Eve Biomedical

Today I’m going to briefly review a slightly less well known DNA sequencing company, Eve Biomedical. Checkout the complete list of sequencing companies, for links to all other posts.


Eve Biomedical is a Californian company (C2934369) founded on 11/13/2006. They received ~1MUSD of SBIR grants, starting in 2013. Crunchbase lists them as having raised 7.7MUSD (from DFJ) most recently in December of 2012. I could find only 3 current employees on LinkedIn, and around 10 previous employees.


I could find 2 patents assigned to Eve Biomedical [1]. I’m going to focus on the earliest, because it’s the most fascinating to me [1a]. The patent describes a process they call “Rotation-dependent transcriptional sequencing”.

The sequencing approach relies of the fact that as an RNA polymerase incorporates a base, it rotates the template DNA strand. The approach is therefore sequencing-by-synthesis. However rather than synthesising a complementry strand of DNA (as in Illumina and other approaches) DNA is being transcribed to RNA and we are detecting the incorporation process as it takes place.

How to we detect the rotation of single strands of DNA? Stick a bead on it… An asymmetric magnetic bead is used. This allows us to put it under slight tension using a magnetic field (so it doesn’t move around under brownian motion). The patent shows 2.7 micron beads, it’s slightly surprisingly to me that a single polymerase/strand is able to move what I assume is a comparatively huge bead (if anyone has dimensions  for polymerases I’d be very interested!).

A schematic of the system (from the patent) which I’ve annotated is shown below:

With this basic system in place, there are a couple of questions remaining. The first is, what exactly do these tags look like. The patent describes tags that look like a bigger bead with a smaller one stuck to it, I didn’t look into the construction details, but I’d imagine these can easily be fabricated:

The second question, is how to we use these parts to build a DNA sequencing platform.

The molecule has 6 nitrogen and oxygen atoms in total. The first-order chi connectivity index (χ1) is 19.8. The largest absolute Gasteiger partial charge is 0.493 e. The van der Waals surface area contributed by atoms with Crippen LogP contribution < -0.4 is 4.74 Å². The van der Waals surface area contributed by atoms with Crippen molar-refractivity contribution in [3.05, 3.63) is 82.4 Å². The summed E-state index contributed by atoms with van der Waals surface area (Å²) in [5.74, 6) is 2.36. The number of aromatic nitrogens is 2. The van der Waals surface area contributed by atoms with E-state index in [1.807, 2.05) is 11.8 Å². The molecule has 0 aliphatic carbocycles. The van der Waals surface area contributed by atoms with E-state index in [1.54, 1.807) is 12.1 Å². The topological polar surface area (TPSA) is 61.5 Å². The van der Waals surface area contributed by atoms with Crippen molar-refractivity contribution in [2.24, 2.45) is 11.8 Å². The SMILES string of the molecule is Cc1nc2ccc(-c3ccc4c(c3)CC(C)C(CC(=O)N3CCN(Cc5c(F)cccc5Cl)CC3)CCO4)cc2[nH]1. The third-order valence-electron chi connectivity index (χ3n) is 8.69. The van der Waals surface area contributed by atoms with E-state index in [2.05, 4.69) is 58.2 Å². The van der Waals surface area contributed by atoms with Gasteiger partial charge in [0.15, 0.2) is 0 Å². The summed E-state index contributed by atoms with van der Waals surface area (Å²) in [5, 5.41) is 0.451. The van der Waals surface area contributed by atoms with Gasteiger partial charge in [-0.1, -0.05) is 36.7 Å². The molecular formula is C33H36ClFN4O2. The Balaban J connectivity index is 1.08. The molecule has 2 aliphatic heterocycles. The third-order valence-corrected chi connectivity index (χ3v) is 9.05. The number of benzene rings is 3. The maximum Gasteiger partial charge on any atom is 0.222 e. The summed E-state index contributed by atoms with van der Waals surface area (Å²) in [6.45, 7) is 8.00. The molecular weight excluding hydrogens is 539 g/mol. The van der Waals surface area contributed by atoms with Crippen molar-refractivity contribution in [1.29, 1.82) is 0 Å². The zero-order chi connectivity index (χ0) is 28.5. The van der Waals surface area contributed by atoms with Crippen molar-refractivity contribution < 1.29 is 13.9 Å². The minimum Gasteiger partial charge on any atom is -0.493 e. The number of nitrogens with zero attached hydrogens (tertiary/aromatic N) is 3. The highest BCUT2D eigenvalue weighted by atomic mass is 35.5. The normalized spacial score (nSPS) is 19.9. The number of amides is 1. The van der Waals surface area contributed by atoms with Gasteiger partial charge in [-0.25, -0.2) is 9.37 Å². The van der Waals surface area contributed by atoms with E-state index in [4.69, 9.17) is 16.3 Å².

If we are able to detect incorporation events, it’s hopefully clear that we can use this system to sequence DNA. One option is to simply flow bases in one at a time, and detect when bases are incorporated. This approach is similar to other single-channel, unterminated sequencing-by-synthesis approaches (Direct Genomics comes to mind, Ion torrent would be a related bulk approach).

The patent mentions this of course, but focuses on a different approach. Here they supply all but one base in equal quantities. A 4th base is supplied in limit quantity. This means that every time the polymerase needs to incorporate the “limit quantity” base, it pauses and hangs around waiting for one to come along.

Assuming that the polymerase otherwise incorporates at a constant rate, you can use these pauses to detect where that base occurs on a strand.

You then need to perform the sequencing experiment 4 times [6], limiting one base each time. The plot below, shows an example trace showing where slower incorporation indicates the incorporation of a “G”:


The patent also shows what appears to be a complete worked through real dataset (the text implies it’s real). In this example, 4 experiments are performed each reaction containing a limited quantity of one base. The rotation traces are captured and then combined to determine the template sequence:

The sequence contains a couple of homopolymers, I guess the incorporation process slows down for twice as long at these points. Overall, it’s difficult to tell exactly how well the process is working from the trace above (or get any idea of what the error rate might be). But if this is proof of concept real data, it looks pretty reasonable!

The approach seems attractive because it vastly reduces the number of cycles/washes that would need to be performed (just 4 versus 1 for every base position sequenced).